When I get to the store, I go to the Alexa App, pull up the shopping list and everything is there. It comes up as a checklist so I can check off the items in the cart as I go. Paper and pencil still work (without WiFi) but a true tech geek shouldn’t pass this up. Also, there is a ‘To-Do’ list for Gary.

    Like

    • What would I use it for? To turn on the TV? We don’t have automatic windows, doors, or anything else. We are at this point, aside from computers, pretty low tech. We got Alexa on both our Kindles and I turned it off. A piece of paper is so simple. And we ALWAYS have paper and usually, a pen. All I do is pull the paper out of my pocket. No app. No devices. Not wifi required. Paper. Pencil.

      I am not a tech geek, or more to the point, I’m not into things that are essentially useless.

      Liked by 1 person

      • You could use it for music. My sister still uses a carousel CD to play music. Alexa can play what you ask on a dime and create playlists for dinner events. Reminders – a big thing. I ask her to remind me to call my brother at 7:00, and she does. Cooking..Set my timer for 30 mins. Alarms..wake me up at 5:30am. Reading..She reads audio books.
        You may not want to use these things, but its by choice, not ignorance. That’s a geek to me, even a low tech one.

        Like

        • I will think about it, but I’m pretty okay with the computer doing exactly the same job. But without the noise. We have a ton of CDs, so I had to really hunt for a cd player. I have downloaded music, but I also have stuff that you can’t get downloaded. And I listen to audiobooks on multiple devices, in a variety of formats from Chromebook to Kindle to PC to Mac.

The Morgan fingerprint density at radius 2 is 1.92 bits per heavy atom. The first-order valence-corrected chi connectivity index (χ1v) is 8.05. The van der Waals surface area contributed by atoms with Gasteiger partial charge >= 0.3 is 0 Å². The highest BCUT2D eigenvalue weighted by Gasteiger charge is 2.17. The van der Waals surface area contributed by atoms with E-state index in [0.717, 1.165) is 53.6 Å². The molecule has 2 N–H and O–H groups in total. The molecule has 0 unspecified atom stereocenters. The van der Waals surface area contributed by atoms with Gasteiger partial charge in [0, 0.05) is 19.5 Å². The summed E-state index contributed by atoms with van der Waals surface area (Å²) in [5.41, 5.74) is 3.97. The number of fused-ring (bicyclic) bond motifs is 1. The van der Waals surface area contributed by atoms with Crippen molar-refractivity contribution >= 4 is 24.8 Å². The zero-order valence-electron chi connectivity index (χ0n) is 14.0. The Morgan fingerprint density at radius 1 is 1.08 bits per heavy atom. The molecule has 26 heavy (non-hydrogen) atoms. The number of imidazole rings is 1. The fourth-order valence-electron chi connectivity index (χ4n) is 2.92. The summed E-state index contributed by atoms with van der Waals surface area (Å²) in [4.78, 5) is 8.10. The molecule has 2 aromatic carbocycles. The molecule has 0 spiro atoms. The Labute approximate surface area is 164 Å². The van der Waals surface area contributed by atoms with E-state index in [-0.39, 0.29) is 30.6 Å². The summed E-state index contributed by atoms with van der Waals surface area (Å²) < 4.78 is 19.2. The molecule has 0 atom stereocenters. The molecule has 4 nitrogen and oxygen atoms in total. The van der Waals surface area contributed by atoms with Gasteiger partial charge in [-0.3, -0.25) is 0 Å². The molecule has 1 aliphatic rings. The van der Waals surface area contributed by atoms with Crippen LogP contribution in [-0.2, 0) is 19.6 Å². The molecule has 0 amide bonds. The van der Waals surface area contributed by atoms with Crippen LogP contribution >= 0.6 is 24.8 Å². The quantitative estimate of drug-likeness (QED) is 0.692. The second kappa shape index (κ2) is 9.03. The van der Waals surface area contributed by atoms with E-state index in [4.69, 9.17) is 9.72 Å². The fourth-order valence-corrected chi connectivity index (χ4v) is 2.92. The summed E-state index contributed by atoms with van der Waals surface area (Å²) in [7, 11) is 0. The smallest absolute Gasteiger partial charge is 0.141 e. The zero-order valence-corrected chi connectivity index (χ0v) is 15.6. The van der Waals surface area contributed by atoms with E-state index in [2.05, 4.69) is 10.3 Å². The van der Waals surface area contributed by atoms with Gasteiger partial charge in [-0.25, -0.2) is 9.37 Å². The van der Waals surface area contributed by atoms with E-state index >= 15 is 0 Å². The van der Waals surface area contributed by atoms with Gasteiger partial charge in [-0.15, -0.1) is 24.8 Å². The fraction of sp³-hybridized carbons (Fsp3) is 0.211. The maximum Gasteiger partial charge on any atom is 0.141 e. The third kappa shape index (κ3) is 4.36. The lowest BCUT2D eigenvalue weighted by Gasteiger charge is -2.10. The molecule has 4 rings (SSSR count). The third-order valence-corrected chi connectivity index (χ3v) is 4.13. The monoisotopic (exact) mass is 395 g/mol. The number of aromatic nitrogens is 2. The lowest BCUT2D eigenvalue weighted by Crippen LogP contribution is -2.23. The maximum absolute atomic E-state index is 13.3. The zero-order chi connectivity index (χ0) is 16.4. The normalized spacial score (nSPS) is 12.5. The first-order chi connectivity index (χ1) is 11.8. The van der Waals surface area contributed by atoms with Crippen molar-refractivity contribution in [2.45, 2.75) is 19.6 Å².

Liked by 1 person

  5. I would be lost without my cellphone. We have a good reception in Switzerland although no-one really calls me except for my son and wife, and that all goes through the messenger system from Facebook with videos and facetime stuff. I have everything in my cell phone, even an inventory of my cupboards in the kitchen. I have the shopping list, and if I see a book that interests me in Amazon I make a quick note to perhaps upload it when I am bookless. I must admit I went for the iPhone X when it came out and have never regretted it. My first smartphone was a hand me down from Mr. Swiss, and now I have overtaken him. He has stayed with the iPhone 7. These days I also have to be the memory for Mr. Swiss, so I really need this phone. I am an iPhone person I must admit.

    Like

    • I suspect having a good connection makes a big difference. In this kind of locale, the signals bounce in very strange ways. The only time I try to call using the cell is when the regular phone goes out — which means the wifi is down and likely the electricity, too. But our two local (ish) friends ALSO live in river valley’s so we don’t call each other on the cell phone. They simply don’t work properly. When we had the Blackberries, which actually DID work, we used them for everything. You actually can’t GET a signal in the grocery store or in most parts of Uxbridge. Up route 16, you can’t get a decent signal until you are past Mendon and even then, it’s dodgy. We’d need to get satellite (expensive!) phones for them to work properly.

      Liked by 1 person